Rhode Island Monthly Whole Woman 2015 : Page 4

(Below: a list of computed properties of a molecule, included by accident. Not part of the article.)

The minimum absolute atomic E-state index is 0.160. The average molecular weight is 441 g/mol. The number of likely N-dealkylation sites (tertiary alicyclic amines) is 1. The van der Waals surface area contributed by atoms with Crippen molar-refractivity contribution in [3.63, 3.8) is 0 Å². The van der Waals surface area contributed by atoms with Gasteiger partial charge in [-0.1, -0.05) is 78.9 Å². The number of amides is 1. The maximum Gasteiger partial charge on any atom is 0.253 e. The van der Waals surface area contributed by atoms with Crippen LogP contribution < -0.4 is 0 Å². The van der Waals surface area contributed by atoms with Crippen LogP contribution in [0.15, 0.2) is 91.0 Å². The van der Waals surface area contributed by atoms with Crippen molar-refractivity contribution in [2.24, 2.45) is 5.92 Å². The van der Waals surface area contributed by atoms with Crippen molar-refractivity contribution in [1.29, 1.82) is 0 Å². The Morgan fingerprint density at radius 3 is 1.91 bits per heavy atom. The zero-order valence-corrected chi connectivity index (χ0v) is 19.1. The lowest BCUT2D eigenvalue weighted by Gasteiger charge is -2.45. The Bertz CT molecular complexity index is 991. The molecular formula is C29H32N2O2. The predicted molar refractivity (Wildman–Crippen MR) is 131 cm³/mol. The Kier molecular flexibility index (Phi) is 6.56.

NUTRITION FOOD FACT or FICTION Linda Sebelia, registered dietician and adjunct professor in the department of food commonly held dietary beliefs. BY ALLIE HERRERA and nutrition sciences at the University of Rhode Island, gives us the skinny on five 1. Seeing “all natural” on a label is a good way to know that some-thing is good for you. Fiction. Sebelia says ‘natural’ is a misleading word that is mostly unregulated. “There is no real deinition of the word ‘natural.’ People will see a food label that has ive, six or seven long chemical terms that they don’t understand and of course they think that it is un-natural when, in a lot of instances, those are actually natural compounds. I think we need to re-do the food label in a more consumer-friendly manner.” 3. One glass of red wine a day is good for you. Fact. “Absolutely! says Sebelia. While acknowledging that adults should use alcohol judiciously and consider their individual histories before drinking, she refers to a recent study by researchers at Rush University Medical Center who tracked followers of the aptly named MIND diet. “It shows, interestingly, that one glass of wine alone with leafy greens and berries can reduce the incidence of dementia.” In addition to memory, Sebelia says alcohol can reduce stress. “There’s lots of research which shows if you have a lower stress level, that you’re a healthier person. I don’t think we look enough into reducing stress and being happy in relation to heart health.” 2. Margarine is better than butter. Fiction. “People see butter and all they see is saturated fat. They don’t understand the fact that margarine has a lot of saturated fat — that’s what makes it solid at room temperature,” Sebelia says. Bearing in mind that neither 4. Eating after 7 p.m. causes weight gain. Fiction. “That’s ridiculous,” says Sebelia, who says there is little to no evidence to support this widely believed notion. “It’s an interesting concept because if you have people who eat a lot at night and you say to them ‘don’t eat after seven o’clock,’ maybe they’ll eat less. Metabolically there is little reason as to why that would work.” be in those frozen vegeta-bles than they are to be in fresh vegetables. You have no idea how long those fresh veggies have been sitting out unless you go to a local farm and pick them yourself and eat them very quickly.” is good for you, she says stick to what you prefer, and watch your portions either way. If you’re looking for a healthier alternative to spruce up your toast or morning pastry, Sebelia suggests trying a little jelly. 5. Frozen fruits and veggies are less nutritious than fresh ones. Fiction. In fact, says Sebelia, it’s quite possible that the opposite is the case. “Those water-soluble nutrients are more likely to 110 WHOLE WOMAN l RHODE ISLAND MONTHLY 2015

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